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Publication numberUS5363905 A
Publication typeGrant
Application numberUS 08/024,551
Publication dateNov 15, 1994
Filing dateMar 1, 1993
Priority dateMar 6, 1992
Fee statusLapsed
Also published asDE4207144A1, EP0559043A1, EP0559043B1
Publication number024551, 08024551, US 5363905 A, US 5363905A, US-A-5363905, US5363905 A, US5363905A
InventorsFranz F. Rhiel, Heinrich Steude, Gunther Weymans, Klaus Elgeti
Original AssigneeBayer Aktiengesellschaft
Export CitationBiBTeX, EndNote, RefMan
External Links: USPTO, USPTO Assignment, Espacenet
Method of controlling heat exchangers using enthalpy flow as the correcting variable
US 5363905 A
Abstract
A method of controlling a heat exchanger wherein the enthalpy flow into the heat exchanger serves as a correcting variable. The robust and versatile control method is particularly suitable for use in endothermic reactions and for distillation.
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Claims(5)
We claim:
1. A method for controlling a heat exchanger, wherein a process controller maintains a process parameter on a process side of the heat exchanger at a set point, the heat exchanger is operated by a heating medium flowing therethrough from a feed line including a valve controlled by an enthalpy controller which is controlled by the process controller, comprising the steps of:
a) measuring mass flow, pressure and temperature of the heating medium input in the feed line to the heat exchanger and temperature of the heating medium output of the heat exchanger;
b) determining from the measurements in step a) and a time response of the heat exchanger, the enthalpy of the heating medium input into the heat exchanger and the enthalpy of the heating medium output from the heat exchanger and forming a difference between the enthalpies to determine the enthalpy flow into the heat exchanger; and
c) controlling the enthalpy flow into the heat exchanger by controlling the valve in the feed line such that the enthalpy flow is maintained at a set point, whereby the enthalpy flow into the heat exchanger is changed in response to the process controller.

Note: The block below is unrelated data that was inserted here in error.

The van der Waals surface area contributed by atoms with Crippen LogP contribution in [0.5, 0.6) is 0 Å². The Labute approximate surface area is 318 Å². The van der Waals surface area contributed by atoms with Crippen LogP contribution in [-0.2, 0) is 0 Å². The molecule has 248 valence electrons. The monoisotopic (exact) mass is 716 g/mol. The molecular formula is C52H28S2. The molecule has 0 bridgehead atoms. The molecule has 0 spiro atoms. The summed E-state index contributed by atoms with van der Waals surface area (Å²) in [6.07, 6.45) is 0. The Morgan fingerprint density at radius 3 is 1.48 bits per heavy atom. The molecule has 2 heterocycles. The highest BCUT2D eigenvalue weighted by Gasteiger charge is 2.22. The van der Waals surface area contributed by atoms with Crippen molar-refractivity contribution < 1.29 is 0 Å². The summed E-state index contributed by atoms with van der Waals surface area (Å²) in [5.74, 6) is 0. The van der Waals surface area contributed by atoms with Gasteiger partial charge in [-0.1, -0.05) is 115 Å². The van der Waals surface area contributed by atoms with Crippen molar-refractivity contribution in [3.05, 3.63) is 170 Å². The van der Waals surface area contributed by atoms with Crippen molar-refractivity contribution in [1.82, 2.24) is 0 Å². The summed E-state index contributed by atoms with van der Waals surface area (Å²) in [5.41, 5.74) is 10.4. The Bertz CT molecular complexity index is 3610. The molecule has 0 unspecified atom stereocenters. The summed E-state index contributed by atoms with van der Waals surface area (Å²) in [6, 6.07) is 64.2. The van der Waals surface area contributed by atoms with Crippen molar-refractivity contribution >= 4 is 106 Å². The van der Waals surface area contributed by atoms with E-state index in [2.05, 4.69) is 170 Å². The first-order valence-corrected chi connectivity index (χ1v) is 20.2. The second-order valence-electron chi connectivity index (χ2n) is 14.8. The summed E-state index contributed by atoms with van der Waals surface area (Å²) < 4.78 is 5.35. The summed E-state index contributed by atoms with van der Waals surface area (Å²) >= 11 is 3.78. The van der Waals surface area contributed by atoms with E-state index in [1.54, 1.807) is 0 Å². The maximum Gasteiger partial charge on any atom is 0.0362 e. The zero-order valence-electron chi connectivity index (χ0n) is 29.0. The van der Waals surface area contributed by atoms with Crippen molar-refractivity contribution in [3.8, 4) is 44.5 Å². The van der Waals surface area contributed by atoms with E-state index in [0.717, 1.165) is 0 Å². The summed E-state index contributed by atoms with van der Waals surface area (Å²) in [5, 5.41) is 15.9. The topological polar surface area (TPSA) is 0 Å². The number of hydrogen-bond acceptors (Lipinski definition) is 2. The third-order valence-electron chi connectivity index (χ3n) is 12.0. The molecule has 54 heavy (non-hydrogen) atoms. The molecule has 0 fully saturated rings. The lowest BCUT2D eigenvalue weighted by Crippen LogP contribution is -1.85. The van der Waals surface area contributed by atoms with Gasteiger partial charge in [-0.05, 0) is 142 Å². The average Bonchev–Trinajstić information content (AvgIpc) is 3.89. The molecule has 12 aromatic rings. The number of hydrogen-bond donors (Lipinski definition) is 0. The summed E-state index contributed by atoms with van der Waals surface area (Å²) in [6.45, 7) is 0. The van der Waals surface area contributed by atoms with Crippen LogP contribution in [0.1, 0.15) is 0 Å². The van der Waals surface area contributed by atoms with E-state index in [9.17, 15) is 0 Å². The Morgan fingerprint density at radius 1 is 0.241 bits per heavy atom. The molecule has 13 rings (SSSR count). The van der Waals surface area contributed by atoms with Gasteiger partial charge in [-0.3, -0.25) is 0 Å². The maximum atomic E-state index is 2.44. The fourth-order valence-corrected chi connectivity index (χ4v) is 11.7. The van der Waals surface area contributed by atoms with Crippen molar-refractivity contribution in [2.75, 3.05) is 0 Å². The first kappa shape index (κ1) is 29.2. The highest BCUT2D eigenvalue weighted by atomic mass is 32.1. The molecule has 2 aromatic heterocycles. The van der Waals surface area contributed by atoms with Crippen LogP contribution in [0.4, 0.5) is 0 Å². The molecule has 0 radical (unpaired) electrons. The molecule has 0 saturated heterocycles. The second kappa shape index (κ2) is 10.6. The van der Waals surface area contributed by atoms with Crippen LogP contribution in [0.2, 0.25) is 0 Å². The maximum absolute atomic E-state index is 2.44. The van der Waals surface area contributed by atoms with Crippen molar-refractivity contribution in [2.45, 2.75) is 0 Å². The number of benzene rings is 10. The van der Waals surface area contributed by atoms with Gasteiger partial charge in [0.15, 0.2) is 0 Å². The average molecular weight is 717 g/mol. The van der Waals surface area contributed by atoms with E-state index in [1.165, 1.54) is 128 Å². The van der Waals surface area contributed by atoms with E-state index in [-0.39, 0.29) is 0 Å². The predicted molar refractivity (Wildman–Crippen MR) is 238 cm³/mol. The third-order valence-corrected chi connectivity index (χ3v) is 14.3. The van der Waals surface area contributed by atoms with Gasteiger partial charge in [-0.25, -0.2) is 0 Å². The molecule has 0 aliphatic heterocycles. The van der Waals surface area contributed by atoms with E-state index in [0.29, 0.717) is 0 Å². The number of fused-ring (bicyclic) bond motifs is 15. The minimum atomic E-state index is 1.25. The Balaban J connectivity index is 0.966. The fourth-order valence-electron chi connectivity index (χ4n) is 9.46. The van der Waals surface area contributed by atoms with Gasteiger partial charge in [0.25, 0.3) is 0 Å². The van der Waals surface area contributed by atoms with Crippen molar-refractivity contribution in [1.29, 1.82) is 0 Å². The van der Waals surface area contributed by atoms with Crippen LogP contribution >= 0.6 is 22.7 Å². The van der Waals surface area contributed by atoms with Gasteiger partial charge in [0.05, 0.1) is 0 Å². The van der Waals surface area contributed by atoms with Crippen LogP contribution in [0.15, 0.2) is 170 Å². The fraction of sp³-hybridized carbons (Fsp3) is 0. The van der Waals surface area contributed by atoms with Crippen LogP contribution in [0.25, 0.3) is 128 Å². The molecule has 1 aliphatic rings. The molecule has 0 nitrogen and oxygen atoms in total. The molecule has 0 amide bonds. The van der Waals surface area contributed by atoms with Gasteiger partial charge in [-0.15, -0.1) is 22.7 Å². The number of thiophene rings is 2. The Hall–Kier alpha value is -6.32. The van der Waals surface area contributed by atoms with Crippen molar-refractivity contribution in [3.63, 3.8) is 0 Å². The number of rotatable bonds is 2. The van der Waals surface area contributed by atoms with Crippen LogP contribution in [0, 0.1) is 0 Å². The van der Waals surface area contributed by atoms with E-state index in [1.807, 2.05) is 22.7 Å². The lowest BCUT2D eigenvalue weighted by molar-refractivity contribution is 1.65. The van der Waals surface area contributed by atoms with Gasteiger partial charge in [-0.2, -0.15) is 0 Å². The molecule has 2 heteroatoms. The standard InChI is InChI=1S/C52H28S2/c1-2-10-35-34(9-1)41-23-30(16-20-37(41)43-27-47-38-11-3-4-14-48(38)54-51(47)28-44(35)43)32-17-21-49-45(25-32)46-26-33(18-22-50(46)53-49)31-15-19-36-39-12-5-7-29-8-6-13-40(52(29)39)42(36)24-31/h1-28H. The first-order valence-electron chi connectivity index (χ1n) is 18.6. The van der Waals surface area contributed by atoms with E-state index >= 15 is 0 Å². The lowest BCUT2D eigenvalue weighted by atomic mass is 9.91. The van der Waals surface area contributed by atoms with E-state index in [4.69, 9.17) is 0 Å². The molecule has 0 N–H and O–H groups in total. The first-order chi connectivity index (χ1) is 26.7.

2. The method according to claim 1, wherein the process parameter is regulated by adjusting the mass flow of the heating medium into the heat exchanger.
3. The method according to claim 1, wherein temperature is the process parameter.
4. The method according to claim 1, further comprising monitoring heat transfer behavior of the heat exchanger by comparing the enthalpy flow from the heat exchanger with changes in the difference between the temperature of the heating medium and the temperature at the process side.
5. The method according to claim 1, wherein the heating medium is steam.
Description
BACKGROUND OF THE INVENTION

The invention relates to a method of controlling heat exchangers in order to set a controlled variable on the process side of the heat exchanger.

The invention resides in the field of chemical engineering operations wherein a controlled energy supply is required. On a commercial scale, these energy consumers are generally supplied centrally from a power plant. The steam produced by the power plant is conveyed via a so-called steam line to the individual consumers. At the consumer end, in exceptional cases the incoming steam is fed directly to the process. Mainly, however, only the heat contained in the steam is transmitted to the process via an interposed heat exchanger. The control of the transmitted quantity of energy forms the object of the present invention.